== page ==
When life gives you a pandemic, buy a trampoline.
Said no one ever.
Except my wife, who a month into the safer-at-home order, decided it was the most expedient way to persuade our children to get a little fresh air.
“Isn’t it also the most expedient way to get a broken arm?” I asked.
But after a month of being sardined alongside one another, we decided it was worth the risk.
To say that assembling a trampoline was more difficult than I expected would be an understatement. To say that it involved no four-letter words would be a lie. But it was all worth it to see my children’s smiling faces, which I observed from some newly earned distance.
Thanks to the trampoline, social distancing became easier for the kids. When trapped within its cage-like net, there was little chance of them coming into contact with anyone. An added benefit was that the trampoline allowed them to practice social distancing from their parents. After one particularly trying day of “home schooling,” they rolled their jampacked suitcases to their new bouncy home and promised they’d check in at Christmas. We wished them well, and then, 15 minutes later, enjoyed our grand reunion.
Yes, it was a happy time in our household — right up until my son’s symptoms emerged.
It started with a fever, then a cough, then a few other ailments that checked off the boxes we feared. My son took it in stride, though my wife and I didn’t. Under “normal” circumstances, such complaints would have hardly registered on our parental radars, but these were different times. We called the Mayo Clinic Health System in Eau Claire, and after an intensive pre-screening process, were told to take Henry to the drive-thru testing tent in the converted lot to the right of the hospital.
We masked up, then made the short trip to the tent, where we were greeted by a police officer whose job it was to tell us to keep our windows rolled up. Next, a health care worker held up a sign informing me to call a particular phone number, which routed me on to the next health care worker in the lineup.
“Hello,” said the health care worker on the other end, “I’m right here in the tent.”
Sure enough, the woman waved to us. What a comfort to see her masked face, and to know that someone just a few feet away would guide us through this journey. My son’s health wasn’t being outsourced to some medical call center half a country away; it was being handled locally, by a person who, were it not for her mask, I might recognize. She walked us through the process, then said, “If he tests positive, we’ll give you a call. If he’s negative, you’ll receive an email. Any questions?”
Since most of my questions were existential in nature, I simply thanked her for her time. And then, we pulled into the tent, where we were greeted by our final medical professional of the morning, this one protected behind a face shield. I rolled down the window to the appropriate level.
“Hi Henry,” the man said. “Could you sit on your Dad’s lap, please?”
Unbuckling, Henry climbed over the console.
Then, the man explained that he would soon insert a cotton swab into Henry’s nasal cavity.
“Will it hurt?” Henry asked.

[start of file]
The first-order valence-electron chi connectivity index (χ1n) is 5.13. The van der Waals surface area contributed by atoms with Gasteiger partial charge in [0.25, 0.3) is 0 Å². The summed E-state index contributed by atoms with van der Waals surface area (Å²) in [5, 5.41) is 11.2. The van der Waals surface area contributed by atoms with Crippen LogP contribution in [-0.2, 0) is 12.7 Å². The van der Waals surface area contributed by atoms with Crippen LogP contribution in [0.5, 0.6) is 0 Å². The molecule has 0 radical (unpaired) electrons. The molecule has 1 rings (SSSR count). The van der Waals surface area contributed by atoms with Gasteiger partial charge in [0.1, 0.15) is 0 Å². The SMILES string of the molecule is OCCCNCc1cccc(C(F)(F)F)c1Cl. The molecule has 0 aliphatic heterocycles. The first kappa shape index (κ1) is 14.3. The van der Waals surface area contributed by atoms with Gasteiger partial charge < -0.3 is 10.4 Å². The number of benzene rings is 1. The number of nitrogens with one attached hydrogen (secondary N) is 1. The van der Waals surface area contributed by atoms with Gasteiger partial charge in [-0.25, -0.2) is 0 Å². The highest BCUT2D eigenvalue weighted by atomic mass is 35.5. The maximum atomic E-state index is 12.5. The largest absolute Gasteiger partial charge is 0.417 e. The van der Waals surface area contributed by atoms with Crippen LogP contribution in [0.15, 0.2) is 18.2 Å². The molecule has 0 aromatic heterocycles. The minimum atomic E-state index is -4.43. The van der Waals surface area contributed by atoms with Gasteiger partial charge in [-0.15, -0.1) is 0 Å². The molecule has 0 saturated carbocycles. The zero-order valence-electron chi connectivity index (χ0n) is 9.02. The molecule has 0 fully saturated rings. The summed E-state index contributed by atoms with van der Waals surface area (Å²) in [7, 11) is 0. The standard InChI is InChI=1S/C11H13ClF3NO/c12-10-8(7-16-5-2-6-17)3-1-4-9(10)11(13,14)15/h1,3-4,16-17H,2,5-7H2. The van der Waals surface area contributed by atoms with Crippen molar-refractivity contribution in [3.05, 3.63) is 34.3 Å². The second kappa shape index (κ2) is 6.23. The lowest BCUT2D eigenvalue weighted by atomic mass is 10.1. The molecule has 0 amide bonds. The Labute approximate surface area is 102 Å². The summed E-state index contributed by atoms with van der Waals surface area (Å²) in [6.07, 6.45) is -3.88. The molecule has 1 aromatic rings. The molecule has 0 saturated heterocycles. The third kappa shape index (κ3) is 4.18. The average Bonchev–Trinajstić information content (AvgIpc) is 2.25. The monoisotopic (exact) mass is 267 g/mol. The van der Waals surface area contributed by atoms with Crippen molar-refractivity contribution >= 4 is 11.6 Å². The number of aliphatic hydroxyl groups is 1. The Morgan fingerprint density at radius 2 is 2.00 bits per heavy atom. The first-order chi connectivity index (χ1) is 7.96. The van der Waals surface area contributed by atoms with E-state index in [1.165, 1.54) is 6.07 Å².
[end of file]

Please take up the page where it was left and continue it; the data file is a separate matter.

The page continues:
“It won’t,” the man assured.
He was right; it all happened so fast there was no time for pain.
For the next 12 hours, Henry and I self-isolated from the rest of the family and prayed the phone wouldn’t ring. We whittled away the hours staring out the window as his little sister bounced carefree on the trampoline.
Suddenly the fear of a broken arm seemed trivial.
Was I scared? Absolutely. But not just of the virus. Equally troubling was what the virus had already revealed about who we are as Americans. That we would imperil our own lives for a day at the beach is bad enough, but that we would also imperil the lives of others to ensure our good time was nothing short of a moral reckoning.
It’s worth mentioning that most of our citizens aren’t at the beach. And that those who have been spared the physical toll of the virus are potentially paying a different price. To those who’ve lost jobs, my heart goes out to you. To those who have jobs but can’t work, I feel for you too. I don’t want anyone to lose a business, or a home, or a paycheck. I also don’t want anyone to lose a father, or a daughter, or a friend.
Many of us have been led to believe that we must have it one way or the other. While such a false dilemma does much to rally a base, it does little to heal a nation. Or, more pressing, find a solution that protects both our lives and our livelihoods. After losing over 70,000 Americans, we’ve passed the point of pretending that our actions don’t directly impact the people around us. What we do matters. Always, but especially now.
As I’ve observed, the same principle holds true on a trampoline. One child’s bounce alters the others’ bounce. If the bounces are ill-timed, the kids disrupt each other. But when timed right, both kids are propelled higher than either could have managed on their own.
Just before bed, my wife received the email.
“Negative!” she shouted. “It’s negative!”
Leaping from their beds and springing through the back door, my son and daughter reunited in a dogpile on the trampoline.
“We did it!” they shouted, though, in fact, they had done nothing to ensure this outcome.
Yet in doing nothing, they were doing everything that was asked of them. Day after day, they jump on their trampoline, they put up with their parents, and they keep everyone safe.
Tightening my bathrobe, I climbed onto the trampoline alongside them.
“Ready?” I asked.
“Ready!” they said.
Together, we sent ourselves soaring — defying gravity for as long as the world would allow.